I live in Canada, so this doesn't seem to be available to me. But, I still have a year or so until I graduate, so I think I still have time to sort out my plans.
More on the similarities and differences here, namely aspects related to empathy:
It seems of no coincidence that so many of Google's social products have misfired - due in part to this interplay - influenced by the empathic dissonance found in managers from both sales and engineering departments.
I suppose it is another way of saying that Google (insert other SV giants here) employees are not only demographically dissimilar to the customers they serve, but that they cannot hope to represent them faithfully due to this empathic dissonance at senior decision-making levels.
Perhaps this is part of the fate that befalls most large and successful companies.
1. Facebook was social at the core, and succeeded while still small.
2. Their efforts in this space were proactive
3. Google tried to add social much later, while already massive.
4. Their efforts were reactive.
I was referring to large companies initiating projects in response to perceived market conditions.
What I saw in 5 years at Google was engineers who didn't know what people wanted, and managers who didn't care what people wanted, hence my crude allusion to these comparable spectrums of behaviour.
Of course there were countless exceptions to this, however there were enough impactful examples of both for it to be noticeable and troublesome to me.
Buzz is the ultimate example.
https://alanhogan.com/buzz-is-already-dead (About the UI/UX nobody wanted)
https://www.nytimes.com/2010/02/13/technology/internet/13goo... (Failure to respect users and imagine any blowback from violating trust and privacy)
The network effects statement is both true and relatively unimportant, considering prior social and chat networks had periods of extreme dominance before Facebook and Whatsapp, and that others will in future.
All despite network effects.
Apologies if I came across somehow invoking autism as an explanation for business failure. I certainly applaud initiatives such as Dell's, and we can easily find examples of brilliantly successful products and services created by those on the spectrum.
I mean to suggest that psychographic profile differences between the large tech workforce and their potential customers may be enough to contribute to product failure. This is particularly so if the products require empathic understanding, a known problematic for both the autistic and psychopathic spectrums.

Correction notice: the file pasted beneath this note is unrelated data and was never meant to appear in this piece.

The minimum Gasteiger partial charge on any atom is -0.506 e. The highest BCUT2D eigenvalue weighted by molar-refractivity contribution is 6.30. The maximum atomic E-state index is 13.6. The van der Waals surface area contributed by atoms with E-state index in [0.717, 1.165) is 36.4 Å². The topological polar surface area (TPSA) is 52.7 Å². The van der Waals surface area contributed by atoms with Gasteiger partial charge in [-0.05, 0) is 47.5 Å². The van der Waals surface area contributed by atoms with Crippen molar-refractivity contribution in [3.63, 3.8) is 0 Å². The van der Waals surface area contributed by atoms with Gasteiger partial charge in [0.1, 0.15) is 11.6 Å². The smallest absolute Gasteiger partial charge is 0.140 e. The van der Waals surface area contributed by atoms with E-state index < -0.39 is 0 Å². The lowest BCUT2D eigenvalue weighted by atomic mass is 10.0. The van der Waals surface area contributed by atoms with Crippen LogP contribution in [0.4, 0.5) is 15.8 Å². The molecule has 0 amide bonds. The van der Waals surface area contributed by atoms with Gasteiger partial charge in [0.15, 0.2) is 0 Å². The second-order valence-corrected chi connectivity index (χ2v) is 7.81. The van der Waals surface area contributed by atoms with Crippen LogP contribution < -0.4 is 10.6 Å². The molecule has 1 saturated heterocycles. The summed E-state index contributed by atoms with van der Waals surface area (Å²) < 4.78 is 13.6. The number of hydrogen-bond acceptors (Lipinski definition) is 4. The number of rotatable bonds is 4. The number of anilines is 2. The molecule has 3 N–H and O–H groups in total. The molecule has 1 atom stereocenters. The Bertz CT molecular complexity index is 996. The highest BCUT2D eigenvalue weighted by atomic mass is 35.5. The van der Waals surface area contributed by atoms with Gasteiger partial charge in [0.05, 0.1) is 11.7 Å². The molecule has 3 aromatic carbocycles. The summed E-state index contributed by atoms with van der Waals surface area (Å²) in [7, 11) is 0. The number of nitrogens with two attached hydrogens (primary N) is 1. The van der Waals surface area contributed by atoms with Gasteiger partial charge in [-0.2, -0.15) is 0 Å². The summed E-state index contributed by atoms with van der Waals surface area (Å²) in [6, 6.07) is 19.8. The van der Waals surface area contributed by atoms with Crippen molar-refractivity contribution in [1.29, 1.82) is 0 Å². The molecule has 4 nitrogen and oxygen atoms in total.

Intuitively this sounds like many programming tasks (I still like programming, but admit that many tasks in programming are quite repetitive) - thus good questions for neurotypical candidates, too.
I like the "supply questions ahead of time" - everyone should do this!
Be on the look out for the holy-grail... the undiscovered Asperger's engineer. (usually found on open source forums)
* They have no social skills
* They generally marry the first girl they date
* Can't make eye contact
* Resume and educational background is a mess... because they have no social skills
* They work like machines, don't engage in politics, don't develop attitudes and never change jobs
It's a subtle difference, but the first one encourages/enables the employee to function in spite of their disability or perhaps one day overcome the shortcomings, or simply work in a way / environment where it becomes irrelevant. (Software development already gets us 90% of the way there)
The other, well, that one doesn't really give a shit as long as you're productive, i.e. it will probably still exclude a large portion of autists and never really help anything. Hell it probably expects to never give them upward mobility with that last remark either.
Is that what this is?
I guess it's no more exploitative than employing anyone else.
I think it’s way more exploitative because you’re not leveraging a person’s (by average definition) “strengths” to your/the company’s benefits, you’re using their weaknesses (and weaknesses are relative, but I’d say the list of traits above most people will probably think might complicate or hinder the persons long term success or happiness - in fact it could easily lead to one sided exploitation).
Show me an office without politics and I’ll show you one with unlimited vacation time
Climbing the corporate ladder is something many employees seem to enjoy.
And, an office "without politics" with more than two persons maybe doesn't exist, but there is certainly more "office politics" in Paradise Hotel than in my office, so it's not like anyone that stays out becomes a pawn in some scheme.
Strength: Gets trampled cause no social skills
Sounds pretty horrible.
(spoiler alert, it's the first one)
“We are what we pretend to be, so we must be careful about what we pretend to be.”
— Kurt Vonnegut 
I think the "key" is finding people who deal with their problems by diving deep in to technical tasks and becoming absorbed in minutiae. An unnaturally small interest set combined with a lack of interest in people.
I am very dyslexic, the other day I misspelled the word TAB as TAP when implementing an event listener in a codebase +100K lines. It took me half a day just to find this bug.
At LastCo I heard the project manager and scrum master joke behind my back "we'll just have the autist with OCD do the programming" while referring to me. In their mind lacking a "theory of mind" also includes not having any peripheral hearing.